wide dynamic range
excitatory postsynaptic potentials
inhibitory post synaptic potentials
transient receptor potential
transient receptor potential ankyrin 1
phosphate buffered saline
Bushnell MC, Duncan GH, Hofbauer RK, Ha B, Chen JI, Carrier B: Pain perception: is there a role for primary somatosensory cortex? Proc Natl Acad Sci 1999, 96: 7705–7709. 10.1073/pnas.96.14.7705
Treede RD, Kenshalo DR, Gracely RH, Jones AK: The cortical representation of pain. Pain 1999, 79: 105–111. 10.1016/S0304-3959(98)00184-5
Schnitzler A, Ploner M: Neurophysiology and functional neuroanatomy of pain perception. J Clin Neurophysiol 2000, 17: 592–603. 10.1097/00004691-200011000-00005
Inui K, Wang X, Qiu Y, Nguyen BT, Ojima S, Tamura Y, Nakata H, Wasaka T, Tran TD, Kakigi R: Pain processing within the primary somatosensory cortex in humans. Eur J Neurosci 2003, 18: 2859–2866. 10.1111/j.1460-9568.2003.02995.x
Kenshalo DR, Isensee O: Responses of primate SI cortical neurons to noxious stimuli. J Neurophysiol 1983, 50: 1479–1496.
Kenshalo DR, Iwata K, Sholas M, Thomas DA: Response properties and organization of nociceptive neurons in area 1 of monkey primary somatosensory cortex. J Neurophysiol 2000, 84: 719–729.
Iwata K, Itoga H, Muramatsu H, Toda K, Sumino R: Responses of bradykinin sensitive tooth-pulp driven neurons in cat cerebral cortex. Exp Brain Res 1987, 66: 435–439. 10.1007/BF00243318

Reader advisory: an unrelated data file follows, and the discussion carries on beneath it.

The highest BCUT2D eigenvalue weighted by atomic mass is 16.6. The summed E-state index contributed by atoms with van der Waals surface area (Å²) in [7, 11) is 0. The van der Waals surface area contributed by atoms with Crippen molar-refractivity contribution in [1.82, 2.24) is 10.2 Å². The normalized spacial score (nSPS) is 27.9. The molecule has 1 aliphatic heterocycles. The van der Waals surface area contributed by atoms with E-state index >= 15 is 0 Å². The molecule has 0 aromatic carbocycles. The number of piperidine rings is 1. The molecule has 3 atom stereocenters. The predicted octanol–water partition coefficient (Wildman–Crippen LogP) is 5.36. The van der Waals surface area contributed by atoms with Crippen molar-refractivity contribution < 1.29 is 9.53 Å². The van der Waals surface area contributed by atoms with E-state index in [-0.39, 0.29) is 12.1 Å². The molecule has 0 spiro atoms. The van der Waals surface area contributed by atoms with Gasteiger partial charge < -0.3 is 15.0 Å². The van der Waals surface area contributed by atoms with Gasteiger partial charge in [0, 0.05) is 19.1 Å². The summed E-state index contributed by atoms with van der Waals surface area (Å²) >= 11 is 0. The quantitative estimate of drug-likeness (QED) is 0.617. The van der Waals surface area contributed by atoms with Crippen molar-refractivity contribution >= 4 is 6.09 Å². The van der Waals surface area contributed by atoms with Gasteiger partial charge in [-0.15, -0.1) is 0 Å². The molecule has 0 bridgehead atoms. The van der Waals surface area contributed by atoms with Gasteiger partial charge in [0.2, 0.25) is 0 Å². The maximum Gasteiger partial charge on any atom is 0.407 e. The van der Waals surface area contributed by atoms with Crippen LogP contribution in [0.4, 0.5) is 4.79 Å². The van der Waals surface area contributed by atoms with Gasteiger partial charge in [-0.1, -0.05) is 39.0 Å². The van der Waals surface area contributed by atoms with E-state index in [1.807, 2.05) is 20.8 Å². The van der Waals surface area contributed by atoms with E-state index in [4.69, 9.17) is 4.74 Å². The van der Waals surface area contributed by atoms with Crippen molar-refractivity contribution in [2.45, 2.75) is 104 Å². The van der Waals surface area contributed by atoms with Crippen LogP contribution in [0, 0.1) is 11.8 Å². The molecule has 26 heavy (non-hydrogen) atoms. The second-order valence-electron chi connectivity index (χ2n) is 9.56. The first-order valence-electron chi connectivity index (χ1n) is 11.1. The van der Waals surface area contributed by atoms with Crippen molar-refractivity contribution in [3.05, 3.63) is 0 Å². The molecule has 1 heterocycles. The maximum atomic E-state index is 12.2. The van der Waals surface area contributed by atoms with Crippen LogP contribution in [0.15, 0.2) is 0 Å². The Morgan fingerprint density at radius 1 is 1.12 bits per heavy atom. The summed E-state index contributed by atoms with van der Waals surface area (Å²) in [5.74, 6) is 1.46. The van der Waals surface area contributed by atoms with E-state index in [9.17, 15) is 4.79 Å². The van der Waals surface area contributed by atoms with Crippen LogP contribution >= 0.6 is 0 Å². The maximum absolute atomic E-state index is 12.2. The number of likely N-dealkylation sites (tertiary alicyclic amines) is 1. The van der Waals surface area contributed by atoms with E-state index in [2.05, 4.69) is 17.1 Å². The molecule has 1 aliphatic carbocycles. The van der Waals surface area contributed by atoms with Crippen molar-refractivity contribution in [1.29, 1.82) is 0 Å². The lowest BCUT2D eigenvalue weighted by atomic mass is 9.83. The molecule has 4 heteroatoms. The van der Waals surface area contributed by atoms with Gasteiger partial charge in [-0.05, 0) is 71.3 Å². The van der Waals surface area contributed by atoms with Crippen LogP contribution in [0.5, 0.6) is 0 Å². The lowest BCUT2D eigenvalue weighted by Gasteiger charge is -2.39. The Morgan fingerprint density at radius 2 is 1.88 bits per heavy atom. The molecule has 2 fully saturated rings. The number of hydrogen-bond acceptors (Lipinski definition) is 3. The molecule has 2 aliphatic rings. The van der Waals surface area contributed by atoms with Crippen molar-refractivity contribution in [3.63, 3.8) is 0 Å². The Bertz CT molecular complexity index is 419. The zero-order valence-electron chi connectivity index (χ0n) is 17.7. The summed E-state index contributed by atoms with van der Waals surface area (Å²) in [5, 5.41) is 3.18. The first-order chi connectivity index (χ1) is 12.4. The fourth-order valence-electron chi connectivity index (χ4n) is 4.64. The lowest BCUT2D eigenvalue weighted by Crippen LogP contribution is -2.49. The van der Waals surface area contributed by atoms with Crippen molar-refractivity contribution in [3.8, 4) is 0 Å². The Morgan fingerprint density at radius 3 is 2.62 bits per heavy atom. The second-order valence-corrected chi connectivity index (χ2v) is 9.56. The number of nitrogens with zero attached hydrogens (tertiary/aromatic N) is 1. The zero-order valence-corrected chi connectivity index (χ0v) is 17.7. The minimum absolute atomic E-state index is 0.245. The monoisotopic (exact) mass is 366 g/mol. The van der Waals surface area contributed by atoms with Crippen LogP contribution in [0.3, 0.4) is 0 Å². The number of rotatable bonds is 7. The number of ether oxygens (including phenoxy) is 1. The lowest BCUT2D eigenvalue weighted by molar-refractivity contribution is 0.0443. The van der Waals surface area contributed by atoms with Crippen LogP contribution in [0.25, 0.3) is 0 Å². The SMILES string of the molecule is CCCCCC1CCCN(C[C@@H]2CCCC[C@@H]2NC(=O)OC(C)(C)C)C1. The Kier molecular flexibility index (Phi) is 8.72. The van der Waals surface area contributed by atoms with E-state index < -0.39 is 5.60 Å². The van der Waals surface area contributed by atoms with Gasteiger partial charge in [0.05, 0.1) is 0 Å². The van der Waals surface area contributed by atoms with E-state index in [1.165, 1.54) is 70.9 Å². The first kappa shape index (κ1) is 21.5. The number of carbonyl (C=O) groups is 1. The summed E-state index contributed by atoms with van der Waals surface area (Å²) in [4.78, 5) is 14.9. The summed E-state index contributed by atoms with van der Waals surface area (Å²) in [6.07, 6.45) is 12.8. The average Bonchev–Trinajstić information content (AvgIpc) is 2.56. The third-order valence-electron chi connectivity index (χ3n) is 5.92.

Iwata K, Tsuboi Y, Muramatsu H, Sumino R: Distribution and responsive to changes in tooth temperature. J Neuorophysiol 1990, 64: 822–834.
Iwata K, Tsuboi Y, Sumino R: Primary somatosensory cortical neuronal activity during monkey's detection of perceived change in tooth-pulp stimulus intensity. J Neurophysiol 1998, 79: 1717–1725.
Lamour Y, Willer JC, Guilbaud G: Rat somatosensory (SmI) cortex: I. Characteristics of neuronal responses to noxious stimulation and comparison with responses to non-noxious stimulation. Exp Brain Res 1983, 49: 35–45.
Benoist JM, Gautron M, Guilbaud G: Experimental model of trigeminal pain in the rat by constriction of one infra orbital nerve: changes in neuronal activities in the somatosensory cortices corresponding to the infraorbital nerve. Exp Brain Res 1999, 126: 383–398. 10.1007/s002210050745
Pollard M: Ionotropic glutamate receptor-mediated responses in the rat primary somatosensory cortex evoked by noxious and innocuous cutanenous stimulation in vivo. Exp Brain Res 2000, 131: 282–292. 10.1007/s002219900304
Story GM, Peier AM, Reeve AJ, Eid SR, Mosbacher J, Hricik TR, Earley TJ, Hergarden AC, Andersson DA, Hwang SW, McIntyre P, Jegla T, Bevan S, Patapoutian A: ANKTM1, a TRP-like channel expressed in nociceptive neurons, is activated by cold temperatures. Cell 2003, 112: 819–829. 10.1016/S0092-8674(03)00158-2